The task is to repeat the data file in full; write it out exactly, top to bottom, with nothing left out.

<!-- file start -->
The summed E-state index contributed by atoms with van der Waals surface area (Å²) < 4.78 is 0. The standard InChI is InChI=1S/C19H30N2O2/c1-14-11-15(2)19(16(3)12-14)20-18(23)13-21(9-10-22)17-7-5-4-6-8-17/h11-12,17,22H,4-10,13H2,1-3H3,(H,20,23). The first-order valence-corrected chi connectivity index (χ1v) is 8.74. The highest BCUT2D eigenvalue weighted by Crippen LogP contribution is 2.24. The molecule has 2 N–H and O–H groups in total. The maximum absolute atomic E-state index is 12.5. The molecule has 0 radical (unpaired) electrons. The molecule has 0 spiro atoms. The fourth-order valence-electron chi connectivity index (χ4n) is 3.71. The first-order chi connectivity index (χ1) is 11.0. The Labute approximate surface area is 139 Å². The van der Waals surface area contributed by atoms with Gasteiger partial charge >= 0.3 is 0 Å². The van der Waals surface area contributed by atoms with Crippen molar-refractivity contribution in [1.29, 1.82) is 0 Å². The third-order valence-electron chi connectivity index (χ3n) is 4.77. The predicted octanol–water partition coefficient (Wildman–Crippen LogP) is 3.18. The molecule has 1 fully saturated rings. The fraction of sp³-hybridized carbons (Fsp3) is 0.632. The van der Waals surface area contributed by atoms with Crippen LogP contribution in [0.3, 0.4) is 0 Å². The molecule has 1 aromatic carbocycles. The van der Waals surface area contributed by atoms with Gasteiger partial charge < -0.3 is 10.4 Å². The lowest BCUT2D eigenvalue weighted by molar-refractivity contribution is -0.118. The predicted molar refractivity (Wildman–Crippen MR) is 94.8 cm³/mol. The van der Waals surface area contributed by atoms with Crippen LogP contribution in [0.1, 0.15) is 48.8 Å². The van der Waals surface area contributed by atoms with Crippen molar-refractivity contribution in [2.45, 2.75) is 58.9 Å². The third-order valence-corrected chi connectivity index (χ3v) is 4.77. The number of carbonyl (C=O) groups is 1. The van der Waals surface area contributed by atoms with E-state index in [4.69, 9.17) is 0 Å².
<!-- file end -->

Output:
The summed E-state index contributed by atoms with van der Waals surface area (Å²) < 4.78 is 0. The standard InChI is InChI=1S/C19H30N2O2/c1-14-11-15(2)19(16(3)12-14)20-18(23)13-21(9-10-22)17-7-5-4-6-8-17/h11-12,17,22H,4-10,13H2,1-3H3,(H,20,23). The first-order valence-corrected chi connectivity index (χ1v) is 8.74. The highest BCUT2D eigenvalue weighted by Crippen LogP contribution is 2.24. The molecule has 2 N–H and O–H groups in total. The maximum absolute atomic E-state index is 12.5. The molecule has 0 radical (unpaired) electrons. The molecule has 0 spiro atoms. The fourth-order valence-electron chi connectivity index (χ4n) is 3.71. The first-order chi connectivity index (χ1) is 11.0. The Labute approximate surface area is 139 Å². The van der Waals surface area contributed by atoms with Gasteiger partial charge >= 0.3 is 0 Å². The van der Waals surface area contributed by atoms with Crippen molar-refractivity contribution in [1.29, 1.82) is 0 Å². The third-order valence-electron chi connectivity index (χ3n) is 4.77. The predicted octanol–water partition coefficient (Wildman–Crippen LogP) is 3.18. The molecule has 1 fully saturated rings. The fraction of sp³-hybridized carbons (Fsp3) is 0.632. The van der Waals surface area contributed by atoms with Crippen LogP contribution in [0.3, 0.4) is 0 Å². The molecule has 1 aromatic carbocycles. The van der Waals surface area contributed by atoms with Gasteiger partial charge < -0.3 is 10.4 Å². The lowest BCUT2D eigenvalue weighted by molar-refractivity contribution is -0.118. The predicted molar refractivity (Wildman–Crippen MR) is 94.8 cm³/mol. The van der Waals surface area contributed by atoms with Crippen LogP contribution in [0.1, 0.15) is 48.8 Å². The van der Waals surface area contributed by atoms with Crippen molar-refractivity contribution in [2.45, 2.75) is 58.9 Å². The third-order valence-corrected chi connectivity index (χ3v) is 4.77. The number of carbonyl (C=O) groups is 1. The van der Waals surface area contributed by atoms with E-state index in [4.69, 9.17) is 0 Å².